Retribution Road
PublisherMacLehose Press
Date Published09 March 2017
Price£ 18.99

Retribution Road

by Antonin Varenne (translated by Sam Taylor)

East India Company Sergeant Arthur Bowman is sent on a secret mission. Years later as a drink and drug addicted policeman, he stumbles on a vile murder and knows only someone who shared his Burmese prison could have committed the crime.


Only a Frenchman or a Russian could even have attempted this sprawling epic, stretching over almost 20 years and three continents which recalls the work of those great adventure writers Conrad, Kipling, Stevenson and Haggard. Antonin Varenne will be a new name to most readers, but one to note.

This flamboyant adventure features lost soldiers who have plunged into the heart of darkness and will cross the world in search of vengeance and redemption. It is powerful, shocking and even unsettling, posing as it does serious questions about both manipulation by multi-national companies and male violence.

In 1852, when the story opens, the East India Company is effectively the British Raj. Founded by Elizabeth I, the private company is now so powerful it is the only law and government in vast swathes of Africa, India, Burma, Siam and China. Its private army of 300,000 British mercenaries and native troops enforce its will. Rebellion is ruthlessly put down with massacres commonplace.

Sergeant Arthur Bowman is the perfect senior NCO. Give him an order, he will carry it out. He’s physically tough, fearless in combat, and dominates and leads his men by sheer force of personality. No one crosses Bowman. He is selected as second-in-command of a unit of troublemakers and criminals for a secret mission during the second Anglo-Burmese War. It fails and he and his surviving men are captured and hideously tortured. Throughout their ordeal, ‘survival’ becomes Bowman's mantra, a word that will stiffen their powers of endurance. But only ten survive.

Years later, now a Thames Division policeman, battling his ghosts through a haze of alcohol and opium, Bowman discovers a mutilated corpse in a sewer bearing the same marks of torture and with that one word daubed in blood beside it. Bowman is convinced the killer is of those who shared his captivity, and resolves to hunt him down. As he eliminates the survivors, he also discovers that his wartime unit does not exist and that no one was meant to survive in a carefully organised cover-up to a plot by the East India Company’s powerful directors to enrich themselves.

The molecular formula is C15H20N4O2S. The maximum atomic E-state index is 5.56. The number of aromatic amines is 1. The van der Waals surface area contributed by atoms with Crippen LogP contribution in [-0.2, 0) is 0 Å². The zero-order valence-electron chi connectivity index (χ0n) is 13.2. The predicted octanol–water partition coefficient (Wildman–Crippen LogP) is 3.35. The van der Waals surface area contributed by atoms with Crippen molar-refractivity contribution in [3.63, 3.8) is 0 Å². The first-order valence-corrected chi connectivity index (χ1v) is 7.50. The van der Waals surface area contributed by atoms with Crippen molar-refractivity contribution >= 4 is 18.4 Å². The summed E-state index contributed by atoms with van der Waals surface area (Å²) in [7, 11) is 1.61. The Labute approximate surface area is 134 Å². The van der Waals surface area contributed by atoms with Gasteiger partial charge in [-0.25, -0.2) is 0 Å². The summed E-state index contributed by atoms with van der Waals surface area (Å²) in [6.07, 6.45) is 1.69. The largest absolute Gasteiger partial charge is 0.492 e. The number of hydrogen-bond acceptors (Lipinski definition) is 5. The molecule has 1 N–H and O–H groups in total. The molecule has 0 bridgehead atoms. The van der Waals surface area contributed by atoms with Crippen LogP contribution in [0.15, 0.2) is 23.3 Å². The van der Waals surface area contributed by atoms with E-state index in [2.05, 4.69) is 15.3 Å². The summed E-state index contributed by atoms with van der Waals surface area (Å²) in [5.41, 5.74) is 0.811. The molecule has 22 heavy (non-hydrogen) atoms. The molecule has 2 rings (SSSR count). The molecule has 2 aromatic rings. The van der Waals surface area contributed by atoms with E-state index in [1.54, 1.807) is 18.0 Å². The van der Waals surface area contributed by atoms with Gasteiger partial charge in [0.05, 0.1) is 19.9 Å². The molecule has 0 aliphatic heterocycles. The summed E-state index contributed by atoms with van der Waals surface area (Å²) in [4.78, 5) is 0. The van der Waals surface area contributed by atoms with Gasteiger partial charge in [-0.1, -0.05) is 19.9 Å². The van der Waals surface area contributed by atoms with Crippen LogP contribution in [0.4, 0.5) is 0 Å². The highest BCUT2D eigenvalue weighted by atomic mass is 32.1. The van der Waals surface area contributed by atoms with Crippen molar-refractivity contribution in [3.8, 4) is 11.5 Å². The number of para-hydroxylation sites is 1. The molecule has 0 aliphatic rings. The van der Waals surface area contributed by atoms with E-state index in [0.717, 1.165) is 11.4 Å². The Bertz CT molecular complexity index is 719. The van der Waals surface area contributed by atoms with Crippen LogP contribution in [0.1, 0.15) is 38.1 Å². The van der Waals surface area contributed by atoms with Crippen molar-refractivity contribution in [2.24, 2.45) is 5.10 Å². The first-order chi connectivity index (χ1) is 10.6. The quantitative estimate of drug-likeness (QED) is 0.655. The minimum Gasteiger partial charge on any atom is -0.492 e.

Himself a suspect in the sewer killing, the single-minded Bowman realises he must find the killer to prove his own innocence. A trail that begins in the Burmese jungle takes him through the slums of London to America at a time when, in a bid for mineral riches and land, the conquest of the West has begun. More similar murders follow.

This magnificently brutal historical epic is part war story, part crime novel, part western, part serial killer thriller and part an intimate psychological character study. It is a story of greed, retribution, redemption, forgiveness, the driven search for a disturbed killer and one of the best descriptions of what it is like to live on the edge between life and death I have ever read.

This amazingly researched and detailed book vividly captures the different countries in evocative descriptions of places and details. London and the Thames in ‘The Great Stink’ of 1858; the laundries and opium dens of China Court; the filth and poverty of ordinary people; the trials of an Atlantic crossing; the betrayal of idealist dreams of America with strikers shot and those hoping for ‘Utopia’ cheated and ruined by corrupt officials; slavery; the treatment of the native Indians; American ‘justice’; and finally the Civil War.

As the ghosts around him multiply, Bowman encounters pioneers, farmers, prospectors, soldiers and Indians on a journey that tests this mentally and physically scarred man to his limits, but gradually sets him on the path of profound change. Above all it is a story of how much the human spirit can endure when even hope seems lost. Bowman is the anti-hero of them all. Cold, callous, brutal at the start, reduced to an emotional wreck by the horrors he has seen and the things he has done, he slowly becomes more ‘human’ – although often it’s difficult to tell – aided by some of the people he meets and the French woman with whom he falls in love.

The writing is at times sublime, with vivid descriptions of the sheer expanse and variety of terrain of America taking the edge off some of the more unpleasant parts of what is a truly compelling and  brilliantly characterised narrative.

Reviewed 22 July 2017 by John Cleal